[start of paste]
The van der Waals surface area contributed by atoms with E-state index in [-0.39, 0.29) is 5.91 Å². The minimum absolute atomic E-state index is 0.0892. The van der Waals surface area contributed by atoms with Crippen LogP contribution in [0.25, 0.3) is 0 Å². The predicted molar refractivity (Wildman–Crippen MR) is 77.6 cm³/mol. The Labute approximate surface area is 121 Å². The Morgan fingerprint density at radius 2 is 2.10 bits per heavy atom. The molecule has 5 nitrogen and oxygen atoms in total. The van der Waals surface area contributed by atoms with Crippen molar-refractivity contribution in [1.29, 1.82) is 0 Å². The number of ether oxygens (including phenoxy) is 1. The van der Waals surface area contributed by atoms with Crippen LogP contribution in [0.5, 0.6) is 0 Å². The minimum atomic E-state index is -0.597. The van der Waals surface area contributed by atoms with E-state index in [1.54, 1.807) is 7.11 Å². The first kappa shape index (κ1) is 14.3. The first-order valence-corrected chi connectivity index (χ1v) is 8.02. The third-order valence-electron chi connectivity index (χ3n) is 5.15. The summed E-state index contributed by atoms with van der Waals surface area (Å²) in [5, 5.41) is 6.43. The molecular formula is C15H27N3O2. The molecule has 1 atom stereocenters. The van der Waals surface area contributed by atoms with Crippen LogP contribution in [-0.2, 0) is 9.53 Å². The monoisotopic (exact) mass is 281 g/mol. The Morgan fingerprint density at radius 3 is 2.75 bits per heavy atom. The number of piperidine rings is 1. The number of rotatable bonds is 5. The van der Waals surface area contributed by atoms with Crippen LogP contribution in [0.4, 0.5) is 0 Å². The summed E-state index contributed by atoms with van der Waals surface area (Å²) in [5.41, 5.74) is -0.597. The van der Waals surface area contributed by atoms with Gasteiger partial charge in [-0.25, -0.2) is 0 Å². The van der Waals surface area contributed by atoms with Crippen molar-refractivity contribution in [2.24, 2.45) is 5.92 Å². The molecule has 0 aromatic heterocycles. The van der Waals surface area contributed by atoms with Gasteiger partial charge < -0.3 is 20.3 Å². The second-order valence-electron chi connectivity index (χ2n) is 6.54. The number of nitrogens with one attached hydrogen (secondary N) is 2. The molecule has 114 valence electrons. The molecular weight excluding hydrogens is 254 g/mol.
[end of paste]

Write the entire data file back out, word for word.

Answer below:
The van der Waals surface area contributed by atoms with E-state index in [-0.39, 0.29) is 5.91 Å². The minimum absolute atomic E-state index is 0.0892. The van der Waals surface area contributed by atoms with Crippen LogP contribution in [0.25, 0.3) is 0 Å². The predicted molar refractivity (Wildman–Crippen MR) is 77.6 cm³/mol. The Labute approximate surface area is 121 Å². The Morgan fingerprint density at radius 2 is 2.10 bits per heavy atom. The molecule has 5 nitrogen and oxygen atoms in total. The van der Waals surface area contributed by atoms with Crippen molar-refractivity contribution in [1.29, 1.82) is 0 Å². The number of ether oxygens (including phenoxy) is 1. The van der Waals surface area contributed by atoms with Crippen LogP contribution in [0.5, 0.6) is 0 Å². The minimum atomic E-state index is -0.597. The van der Waals surface area contributed by atoms with E-state index in [1.54, 1.807) is 7.11 Å². The first kappa shape index (κ1) is 14.3. The first-order valence-corrected chi connectivity index (χ1v) is 8.02. The third-order valence-electron chi connectivity index (χ3n) is 5.15. The summed E-state index contributed by atoms with van der Waals surface area (Å²) in [5, 5.41) is 6.43. The molecular formula is C15H27N3O2. The molecule has 1 atom stereocenters. The van der Waals surface area contributed by atoms with Crippen LogP contribution in [-0.2, 0) is 9.53 Å². The monoisotopic (exact) mass is 281 g/mol. The Morgan fingerprint density at radius 3 is 2.75 bits per heavy atom. The number of piperidine rings is 1. The number of rotatable bonds is 5. The van der Waals surface area contributed by atoms with Crippen LogP contribution in [0.4, 0.5) is 0 Å². The summed E-state index contributed by atoms with van der Waals surface area (Å²) in [5.41, 5.74) is -0.597. The van der Waals surface area contributed by atoms with Gasteiger partial charge in [-0.25, -0.2) is 0 Å². The van der Waals surface area contributed by atoms with Crippen molar-refractivity contribution in [2.24, 2.45) is 5.92 Å². The molecule has 0 aromatic heterocycles. The van der Waals surface area contributed by atoms with Gasteiger partial charge < -0.3 is 20.3 Å². The second-order valence-electron chi connectivity index (χ2n) is 6.54. The number of nitrogens with one attached hydrogen (secondary N) is 2. The molecule has 114 valence electrons. The molecular weight excluding hydrogens is 254 g/mol.